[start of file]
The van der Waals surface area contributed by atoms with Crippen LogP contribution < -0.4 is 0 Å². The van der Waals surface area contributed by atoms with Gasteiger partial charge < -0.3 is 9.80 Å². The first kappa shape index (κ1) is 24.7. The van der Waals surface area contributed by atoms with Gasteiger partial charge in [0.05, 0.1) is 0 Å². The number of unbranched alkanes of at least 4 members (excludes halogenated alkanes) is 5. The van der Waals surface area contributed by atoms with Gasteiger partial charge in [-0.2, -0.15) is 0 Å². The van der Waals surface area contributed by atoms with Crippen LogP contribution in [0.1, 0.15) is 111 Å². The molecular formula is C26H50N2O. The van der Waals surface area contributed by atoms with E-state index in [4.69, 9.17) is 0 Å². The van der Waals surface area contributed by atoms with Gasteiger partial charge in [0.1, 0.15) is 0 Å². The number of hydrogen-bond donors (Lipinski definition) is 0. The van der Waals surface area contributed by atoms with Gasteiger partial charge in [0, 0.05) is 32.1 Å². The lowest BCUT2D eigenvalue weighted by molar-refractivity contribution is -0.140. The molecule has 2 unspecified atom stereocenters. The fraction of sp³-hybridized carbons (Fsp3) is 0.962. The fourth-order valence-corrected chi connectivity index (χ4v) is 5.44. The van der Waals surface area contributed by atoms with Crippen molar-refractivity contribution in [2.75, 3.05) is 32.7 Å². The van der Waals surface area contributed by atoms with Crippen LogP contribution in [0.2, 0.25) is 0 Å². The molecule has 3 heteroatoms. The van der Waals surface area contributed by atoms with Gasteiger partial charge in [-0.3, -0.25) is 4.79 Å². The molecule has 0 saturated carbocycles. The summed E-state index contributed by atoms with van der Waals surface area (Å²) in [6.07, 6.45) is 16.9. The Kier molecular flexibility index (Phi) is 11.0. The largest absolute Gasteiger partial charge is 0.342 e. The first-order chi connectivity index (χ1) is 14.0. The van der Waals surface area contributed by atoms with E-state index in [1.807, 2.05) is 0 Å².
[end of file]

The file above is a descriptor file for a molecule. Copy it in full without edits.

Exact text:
The van der Waals surface area contributed by atoms with Crippen LogP contribution < -0.4 is 0 Å². The van der Waals surface area contributed by atoms with Gasteiger partial charge < -0.3 is 9.80 Å². The first kappa shape index (κ1) is 24.7. The van der Waals surface area contributed by atoms with Gasteiger partial charge in [0.05, 0.1) is 0 Å². The number of unbranched alkanes of at least 4 members (excludes halogenated alkanes) is 5. The van der Waals surface area contributed by atoms with Gasteiger partial charge in [-0.2, -0.15) is 0 Å². The van der Waals surface area contributed by atoms with Crippen LogP contribution in [0.1, 0.15) is 111 Å². The molecular formula is C26H50N2O. The van der Waals surface area contributed by atoms with E-state index in [4.69, 9.17) is 0 Å². The van der Waals surface area contributed by atoms with Gasteiger partial charge in [0.1, 0.15) is 0 Å². The number of hydrogen-bond donors (Lipinski definition) is 0. The van der Waals surface area contributed by atoms with Gasteiger partial charge in [0, 0.05) is 32.1 Å². The lowest BCUT2D eigenvalue weighted by molar-refractivity contribution is -0.140. The molecule has 2 unspecified atom stereocenters. The fraction of sp³-hybridized carbons (Fsp3) is 0.962. The fourth-order valence-corrected chi connectivity index (χ4v) is 5.44. The van der Waals surface area contributed by atoms with Crippen molar-refractivity contribution in [2.75, 3.05) is 32.7 Å². The van der Waals surface area contributed by atoms with Crippen LogP contribution in [0.2, 0.25) is 0 Å². The molecule has 3 heteroatoms. The van der Waals surface area contributed by atoms with Gasteiger partial charge in [-0.3, -0.25) is 4.79 Å². The molecule has 0 saturated carbocycles. The summed E-state index contributed by atoms with van der Waals surface area (Å²) in [6.07, 6.45) is 16.9. The Kier molecular flexibility index (Phi) is 11.0. The largest absolute Gasteiger partial charge is 0.342 e. The first-order chi connectivity index (χ1) is 14.0. The van der Waals surface area contributed by atoms with E-state index in [1.807, 2.05) is 0 Å².